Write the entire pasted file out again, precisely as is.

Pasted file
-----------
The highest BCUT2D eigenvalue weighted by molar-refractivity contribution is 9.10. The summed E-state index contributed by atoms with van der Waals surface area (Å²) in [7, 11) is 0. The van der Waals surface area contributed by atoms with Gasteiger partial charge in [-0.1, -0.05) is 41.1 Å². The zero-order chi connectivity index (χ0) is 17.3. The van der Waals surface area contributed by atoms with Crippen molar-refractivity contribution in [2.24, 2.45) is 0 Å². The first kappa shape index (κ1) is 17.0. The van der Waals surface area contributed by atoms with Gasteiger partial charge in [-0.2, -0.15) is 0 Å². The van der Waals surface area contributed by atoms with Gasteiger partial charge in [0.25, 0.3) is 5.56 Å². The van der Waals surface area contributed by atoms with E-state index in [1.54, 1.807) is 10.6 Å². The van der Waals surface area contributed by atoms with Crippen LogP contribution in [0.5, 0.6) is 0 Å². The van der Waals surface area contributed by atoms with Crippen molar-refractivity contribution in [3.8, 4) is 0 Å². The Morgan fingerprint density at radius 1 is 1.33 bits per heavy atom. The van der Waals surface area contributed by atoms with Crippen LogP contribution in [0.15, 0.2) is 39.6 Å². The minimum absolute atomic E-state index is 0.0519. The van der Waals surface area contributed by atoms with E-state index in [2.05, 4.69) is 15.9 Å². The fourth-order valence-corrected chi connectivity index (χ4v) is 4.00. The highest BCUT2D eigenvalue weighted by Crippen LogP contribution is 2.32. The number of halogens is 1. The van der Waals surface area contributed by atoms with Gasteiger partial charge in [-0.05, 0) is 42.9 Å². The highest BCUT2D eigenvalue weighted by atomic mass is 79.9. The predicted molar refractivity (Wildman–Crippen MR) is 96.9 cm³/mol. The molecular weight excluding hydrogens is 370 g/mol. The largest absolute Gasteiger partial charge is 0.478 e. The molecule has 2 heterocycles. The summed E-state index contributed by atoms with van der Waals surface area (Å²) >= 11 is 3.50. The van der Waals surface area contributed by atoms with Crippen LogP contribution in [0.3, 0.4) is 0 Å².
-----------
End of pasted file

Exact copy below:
The highest BCUT2D eigenvalue weighted by molar-refractivity contribution is 9.10. The summed E-state index contributed by atoms with van der Waals surface area (Å²) in [7, 11) is 0. The van der Waals surface area contributed by atoms with Gasteiger partial charge in [-0.1, -0.05) is 41.1 Å². The zero-order chi connectivity index (χ0) is 17.3. The van der Waals surface area contributed by atoms with Crippen molar-refractivity contribution in [2.24, 2.45) is 0 Å². The first kappa shape index (κ1) is 17.0. The van der Waals surface area contributed by atoms with Gasteiger partial charge in [-0.2, -0.15) is 0 Å². The van der Waals surface area contributed by atoms with Gasteiger partial charge in [0.25, 0.3) is 5.56 Å². The van der Waals surface area contributed by atoms with E-state index in [1.54, 1.807) is 10.6 Å². The van der Waals surface area contributed by atoms with Crippen LogP contribution in [0.5, 0.6) is 0 Å². The van der Waals surface area contributed by atoms with Crippen molar-refractivity contribution in [3.8, 4) is 0 Å². The Morgan fingerprint density at radius 1 is 1.33 bits per heavy atom. The van der Waals surface area contributed by atoms with Crippen LogP contribution in [0.15, 0.2) is 39.6 Å². The minimum absolute atomic E-state index is 0.0519. The van der Waals surface area contributed by atoms with E-state index in [2.05, 4.69) is 15.9 Å². The fourth-order valence-corrected chi connectivity index (χ4v) is 4.00. The highest BCUT2D eigenvalue weighted by Crippen LogP contribution is 2.32. The number of halogens is 1. The van der Waals surface area contributed by atoms with Gasteiger partial charge in [-0.05, 0) is 42.9 Å². The highest BCUT2D eigenvalue weighted by atomic mass is 79.9. The predicted molar refractivity (Wildman–Crippen MR) is 96.9 cm³/mol. The molecular weight excluding hydrogens is 370 g/mol. The largest absolute Gasteiger partial charge is 0.478 e. The molecule has 2 heterocycles. The summed E-state index contributed by atoms with van der Waals surface area (Å²) >= 11 is 3.50. The van der Waals surface area contributed by atoms with Crippen LogP contribution in [0.3, 0.4) is 0 Å².